A new study on hunger entitled "Map the Meal Gap" is the first study to identify the county-level distribution of over 50 million food-insecure Americans.
"Until now, we could only compare the data by state," said Craig Gundersen, University of Illinois associate professor of agricultural and consumer economics and executive director of the National Soybean Research Laboratory who led the data analysis on the project. "Having this data by county has the potential to redefine the way service providers and policy makers address areas of need."
Gundersen explained that the term "meal gap" refers to the additional number of meals the food insecure population in the selected area requires to meet their food needs. On the national level, the average cost of a meal is $2.54. The study shows this shortfall represents an estimated $21.3 billion on an annual basis.
"Per person this is only about $56 more each month on average to address the shortages in their food budget," Gundersen said.
Among the key findings of the study is that there are 44 counties in the United States that fall into the top 10 percent categories for both food insecurity and food prices. "These counties struggle with multiple stressors, including high food insecurity, high poverty, high unemployment and above-average food costs," Gundersen said. At the time the most recent data were collected, on average, one in every four persons in these counties was food insecure and 27 percent lived at or below poverty. The counties are typically rural and one-third are majority African American.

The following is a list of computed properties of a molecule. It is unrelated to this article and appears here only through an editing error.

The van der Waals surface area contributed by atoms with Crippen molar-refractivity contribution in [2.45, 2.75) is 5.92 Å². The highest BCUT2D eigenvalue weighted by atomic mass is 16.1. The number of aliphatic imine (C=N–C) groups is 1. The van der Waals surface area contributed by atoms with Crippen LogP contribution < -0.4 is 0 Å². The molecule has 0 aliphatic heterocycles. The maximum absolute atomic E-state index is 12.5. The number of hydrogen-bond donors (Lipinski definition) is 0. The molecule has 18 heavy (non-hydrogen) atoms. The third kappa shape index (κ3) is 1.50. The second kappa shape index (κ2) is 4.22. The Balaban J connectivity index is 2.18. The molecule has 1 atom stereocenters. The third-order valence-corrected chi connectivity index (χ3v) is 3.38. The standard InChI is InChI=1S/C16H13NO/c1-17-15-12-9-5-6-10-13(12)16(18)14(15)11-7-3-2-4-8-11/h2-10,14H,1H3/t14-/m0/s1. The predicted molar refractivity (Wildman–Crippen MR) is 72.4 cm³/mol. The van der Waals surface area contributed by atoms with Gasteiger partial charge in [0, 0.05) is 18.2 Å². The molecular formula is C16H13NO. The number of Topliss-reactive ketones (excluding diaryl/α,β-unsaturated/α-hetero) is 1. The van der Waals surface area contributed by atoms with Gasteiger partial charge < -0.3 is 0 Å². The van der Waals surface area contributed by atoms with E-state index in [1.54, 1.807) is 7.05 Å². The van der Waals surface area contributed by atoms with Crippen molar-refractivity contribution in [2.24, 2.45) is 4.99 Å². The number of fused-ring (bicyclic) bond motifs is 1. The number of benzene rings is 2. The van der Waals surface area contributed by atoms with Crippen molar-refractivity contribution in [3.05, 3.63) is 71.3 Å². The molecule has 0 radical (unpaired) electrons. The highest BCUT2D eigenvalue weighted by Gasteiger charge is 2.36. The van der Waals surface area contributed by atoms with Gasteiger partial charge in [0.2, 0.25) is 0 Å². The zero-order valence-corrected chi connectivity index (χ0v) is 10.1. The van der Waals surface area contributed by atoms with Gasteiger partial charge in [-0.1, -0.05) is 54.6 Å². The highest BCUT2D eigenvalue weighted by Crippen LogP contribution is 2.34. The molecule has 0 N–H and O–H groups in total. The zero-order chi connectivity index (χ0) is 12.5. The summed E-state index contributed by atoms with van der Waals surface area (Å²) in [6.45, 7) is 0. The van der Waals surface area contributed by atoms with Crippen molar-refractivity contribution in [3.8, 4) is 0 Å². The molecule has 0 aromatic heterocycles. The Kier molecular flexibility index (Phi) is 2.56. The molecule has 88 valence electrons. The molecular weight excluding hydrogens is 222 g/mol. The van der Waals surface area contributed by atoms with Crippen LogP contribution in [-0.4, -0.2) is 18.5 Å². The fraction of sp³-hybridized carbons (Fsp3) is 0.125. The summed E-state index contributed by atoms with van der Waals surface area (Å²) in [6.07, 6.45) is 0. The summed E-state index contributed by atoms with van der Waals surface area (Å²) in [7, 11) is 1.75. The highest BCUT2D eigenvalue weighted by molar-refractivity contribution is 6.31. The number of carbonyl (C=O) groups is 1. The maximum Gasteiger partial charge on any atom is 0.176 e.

This study also demonstrates the distribution of food-insecure persons who are not eligible for food assistance programs. In Illinois, for example, 41 percent of the almost 2 million people who are identified as being food insecure are also ineligible to receive federal assistance from SNAP, which is limited to people with incomes up to the 130 percent level of federal
|Contact: Debra Levey Larson|
University of Illinois College of Agricultural, Consumer and Environmental Sciences